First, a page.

Thursday, June 30, 2011

The Things That Kill

I have been going through my portfolio, partly in an attempt to see what I have that I can submit to various anthologies and magazines and maybe even put together a collection of my flash stories for kindle. This is a story I wrote a while back for a contest on I hope you enjoy it as much as I enjoyed writing it.

 The Things That Kill
by Lisa McCourt Hollar

 My step-dad kept a gun under the bed. We all knew it was there. We also knew we would get the shit beaten out of us if we touched it. He kept it loaded. “What good does a gun do, if the bullets aren’t in it,” he would say when my mom complained. “If some dickhead breaks in and I have to take the time to put bullets in it, we might as well kiss our asses’ goodbye.”

Mom didn’t argue too much with Jones over the issue. The one time she did, after catching my sister lying on the floor, staring under the bed at the gun…but never touching, he’d pulled the gun out and pointed it at my mom. It was a rifle and the barrel of it scared the crap out of me, seeing him point it at her. “One more word out of you and I’ll shoot you myself. Then you won’t have to worry about whether or not Ashley shoots her foot off.

One day Jones decided I was big enough to go hunting. I was only ten and by law, supposed to go through some kind of training for kids. Jones said that was for a bunch of wusses and pansies and no kid of his was going to be taught how to shoot by dickless assholes that thought guns killed. “Guns don’t kill, people do. Now let’s go kill us a deer.”

And that was the end of that. Mom was still sporting a black eye from the week before when she’d tried to suggest he should cut back on his drinking, so she wasn’t about to suggest that I might be too young to go hunting. 

We were out all day, starting before dawn and coming home after dark. We hadn’t seen a deer anywhere, but Jones was a patient man, at least where hunting was concerned. He said we were going out again in the morning.  My mom must not have been thinking about the black eye because she reminded him that I had school in the morning and couldn’t go hunting. He let her know that I could and gave her a shiner on her other eye to match the first.

I hated him. I hated my mom a little more for letting him treat her like a human punching bag.
The next day Jones dragged me out of bed while it was still dark. For the second time I rubbed deer piss on me, but it was getting me out of school, so I kept my mouth shut.

We sat in the cold again most of the day. Jones brought along beer and cracked one open. I was surprised when he passed it to me.

“Go ahead,” he said, “your mom don’t need to know.”

“I didn’t really want to, but out there, alone in the woods with Jones, I was afraid not to. 

Swallowing I grimaced; I didn’t care for the taste. Jones laughed. “Grow hair on your chest,” he said, taking it from me, drinking, and then passing it back again. Reluctantly I took another swig.  That one didn’t taste so bad; future alcoholic in the making.

Most of the day went by without a sighting, then, just when we were about to call it a day, we saw a big buck in a clearing. I was tired and just wanted to go home, but Jones wasn’t leaving without his prize.  Jones knelt down next to me and held the gun out. I just stared at it dumbly. He had said never to touch the gun.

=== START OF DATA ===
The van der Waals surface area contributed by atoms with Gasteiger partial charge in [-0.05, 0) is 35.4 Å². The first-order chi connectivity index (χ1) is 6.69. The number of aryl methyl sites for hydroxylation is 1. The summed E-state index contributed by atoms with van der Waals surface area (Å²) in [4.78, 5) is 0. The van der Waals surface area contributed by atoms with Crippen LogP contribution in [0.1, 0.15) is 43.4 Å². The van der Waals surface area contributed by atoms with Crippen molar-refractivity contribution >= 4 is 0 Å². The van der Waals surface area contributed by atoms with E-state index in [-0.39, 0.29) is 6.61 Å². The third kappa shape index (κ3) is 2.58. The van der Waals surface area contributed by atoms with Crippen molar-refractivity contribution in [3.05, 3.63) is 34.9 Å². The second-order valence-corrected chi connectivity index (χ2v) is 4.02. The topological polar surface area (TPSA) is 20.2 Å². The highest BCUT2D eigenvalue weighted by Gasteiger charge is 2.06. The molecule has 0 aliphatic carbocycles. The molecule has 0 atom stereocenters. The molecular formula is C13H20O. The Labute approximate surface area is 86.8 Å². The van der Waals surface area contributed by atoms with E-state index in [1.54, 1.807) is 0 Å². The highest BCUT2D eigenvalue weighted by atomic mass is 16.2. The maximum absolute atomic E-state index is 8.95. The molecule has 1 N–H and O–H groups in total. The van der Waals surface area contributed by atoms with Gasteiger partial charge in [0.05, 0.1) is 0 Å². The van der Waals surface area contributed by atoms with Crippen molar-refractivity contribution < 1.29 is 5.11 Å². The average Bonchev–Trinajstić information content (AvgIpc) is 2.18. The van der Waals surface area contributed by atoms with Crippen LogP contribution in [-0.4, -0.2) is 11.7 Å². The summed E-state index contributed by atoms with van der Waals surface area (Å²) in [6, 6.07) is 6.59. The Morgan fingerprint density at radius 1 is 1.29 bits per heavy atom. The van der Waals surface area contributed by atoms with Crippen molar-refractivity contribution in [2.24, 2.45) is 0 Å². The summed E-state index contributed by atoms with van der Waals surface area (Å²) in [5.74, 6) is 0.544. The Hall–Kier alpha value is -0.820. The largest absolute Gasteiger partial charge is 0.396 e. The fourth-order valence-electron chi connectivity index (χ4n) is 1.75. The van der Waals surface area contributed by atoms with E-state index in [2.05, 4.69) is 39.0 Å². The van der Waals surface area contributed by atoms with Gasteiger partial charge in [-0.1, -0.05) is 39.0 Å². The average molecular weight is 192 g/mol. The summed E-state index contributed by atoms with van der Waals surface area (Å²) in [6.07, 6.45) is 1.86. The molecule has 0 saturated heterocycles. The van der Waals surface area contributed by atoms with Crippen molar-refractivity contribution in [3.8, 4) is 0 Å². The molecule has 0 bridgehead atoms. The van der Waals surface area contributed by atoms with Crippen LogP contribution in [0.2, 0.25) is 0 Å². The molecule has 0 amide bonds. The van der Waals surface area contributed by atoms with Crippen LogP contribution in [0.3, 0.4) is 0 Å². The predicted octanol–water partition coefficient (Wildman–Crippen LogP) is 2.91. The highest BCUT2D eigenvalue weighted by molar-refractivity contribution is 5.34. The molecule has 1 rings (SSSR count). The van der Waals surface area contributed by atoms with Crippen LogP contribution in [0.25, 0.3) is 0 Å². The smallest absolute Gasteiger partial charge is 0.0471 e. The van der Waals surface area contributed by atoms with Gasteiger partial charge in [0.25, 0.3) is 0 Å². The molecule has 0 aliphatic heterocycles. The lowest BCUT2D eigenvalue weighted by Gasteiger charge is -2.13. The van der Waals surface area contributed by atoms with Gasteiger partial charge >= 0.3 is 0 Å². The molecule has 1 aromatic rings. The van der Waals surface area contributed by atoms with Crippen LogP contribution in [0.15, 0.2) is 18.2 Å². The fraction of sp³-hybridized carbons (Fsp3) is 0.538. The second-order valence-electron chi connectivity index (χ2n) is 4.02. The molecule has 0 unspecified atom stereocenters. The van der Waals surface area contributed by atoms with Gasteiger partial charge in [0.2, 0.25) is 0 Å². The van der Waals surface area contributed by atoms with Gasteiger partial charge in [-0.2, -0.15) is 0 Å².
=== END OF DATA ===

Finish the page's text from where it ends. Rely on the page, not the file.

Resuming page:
“Take it you moron,” he said. 

I took the gun, the shape of it foreign in my hand. He showed me how to hold the butt against my shoulder. Then he helped me aim it at the buck. 

“Now all you have to do is pull the trigger.”

I stared at the buck, sweating in spite of the cold. My hand was shaking. The creature looked so beautiful and regal.

“Pull the trigger you wuss,” Jones said, his voice rough. I felt the communion he and I experienced that day fading away.  “PULL IT!” He didn’t shout; so much as emphasize his anger at me. Closing my eyes I pulled the trigger. Pain shot through my shoulder as the rifle exploded backwards. I heard Jones cussing as he yanked it from my hand. Opening my eyes I saw him aiming at the fleeing buck. The deer managed to escape into the woods before Jones could get him in his sights.

I arrived home black and blue from the beating he’d given me. He walked in past my mother and shoved the gun back under the bed. My mother took one look at me and started crying. Some sort of motherly instinct seemed to take over and she threw herself on Jones as soon as he reentered the room. She was pummeling him with her fists and screaming that he was NOT to touch her children. Ashley was in the corner crying. Jones slammed his fist into my mom’s mouth. Blood exploded everywhere. He knocked her down with that punch and I saw her head hit the table and bust open. Something inside me snapped.

Rushing to their room I pulled the gun out from under the bed. Returning to the living room I pointed it at my step-dad and told him to get out. He laughed. 

Grabbed Ashley off the floor, he shook her like a rag doll. “Give me the gun,” he growled, holding her in the air.

Shaking my head, I aimed the gun at Jones and pulled the trigger. I didn’t close my eyes this time, so I saw him move, putting Ashley in front of him. In slow motion I saw the bullet hit Ashley in her stomach, and then pass through, slamming into Jones’s heart. 

When the police arrived, the gun was back under the bed. Jones was right. Guns don’t kill people. Bullets do.

Copyright© 2011 Lisa McCourt Hollar.  All rights reserved.

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